Operational requirements 
A brief description and reasons why these cannot be carried out by foot, cycle, public transport or departmental vehicle
Unsocial hours of work 
Times of arrival/departure, frequency of bus services at relevant times, home address (i.e. an indication of the area in Oxford, or town or village outside Oxford in which the member of staff resides), reasons why bicycle or Park and Ride are not viable alternatives.
Family Commitments 
For children: number and ages of children;
For other relatives: nature/requirement of caring duty;
In all cases: home address, distances to relevant locations (e.g. school, nursery, hospital), reasons why a bicycle or public transport (including the Park and Ride) are not a viable option.
Inadequate public transport 
Home address, reason why the Park and Ride is not a viable option. Given the limited number of reserve pool permits, it is highly unlikely that the working group will be able to grant any permits solely on these grounds.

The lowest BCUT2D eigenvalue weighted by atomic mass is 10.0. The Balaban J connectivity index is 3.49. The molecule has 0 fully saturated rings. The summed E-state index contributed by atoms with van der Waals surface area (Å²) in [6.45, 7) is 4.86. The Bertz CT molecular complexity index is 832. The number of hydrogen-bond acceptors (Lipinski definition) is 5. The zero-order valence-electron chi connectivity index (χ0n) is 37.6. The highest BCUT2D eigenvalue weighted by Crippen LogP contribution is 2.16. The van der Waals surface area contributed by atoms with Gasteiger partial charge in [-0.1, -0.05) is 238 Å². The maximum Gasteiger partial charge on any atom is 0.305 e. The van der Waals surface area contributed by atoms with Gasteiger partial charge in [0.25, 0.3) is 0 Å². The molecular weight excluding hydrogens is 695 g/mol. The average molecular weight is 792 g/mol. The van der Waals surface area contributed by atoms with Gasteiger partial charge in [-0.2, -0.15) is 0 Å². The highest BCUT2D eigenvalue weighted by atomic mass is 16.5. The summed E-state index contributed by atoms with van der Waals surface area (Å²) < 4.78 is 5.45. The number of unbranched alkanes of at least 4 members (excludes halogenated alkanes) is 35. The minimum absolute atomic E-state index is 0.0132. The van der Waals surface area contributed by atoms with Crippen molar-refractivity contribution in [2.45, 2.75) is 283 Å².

Staff retention Departments should provide whatever information they feel is necessary, e.g. length of service, reasons why recruitment would be difficult.

Timetable

During Michaelmas Term applications for the year ahead are solicited to a deadline. These are considered as a batch and will form a benchmark against which subsequent applications are assessed. After January 1st each year, applications may be submitted as and when the need arises.

Applications which have already been turned down by the CPWG cannot be reconsidered in a later round.

Illustration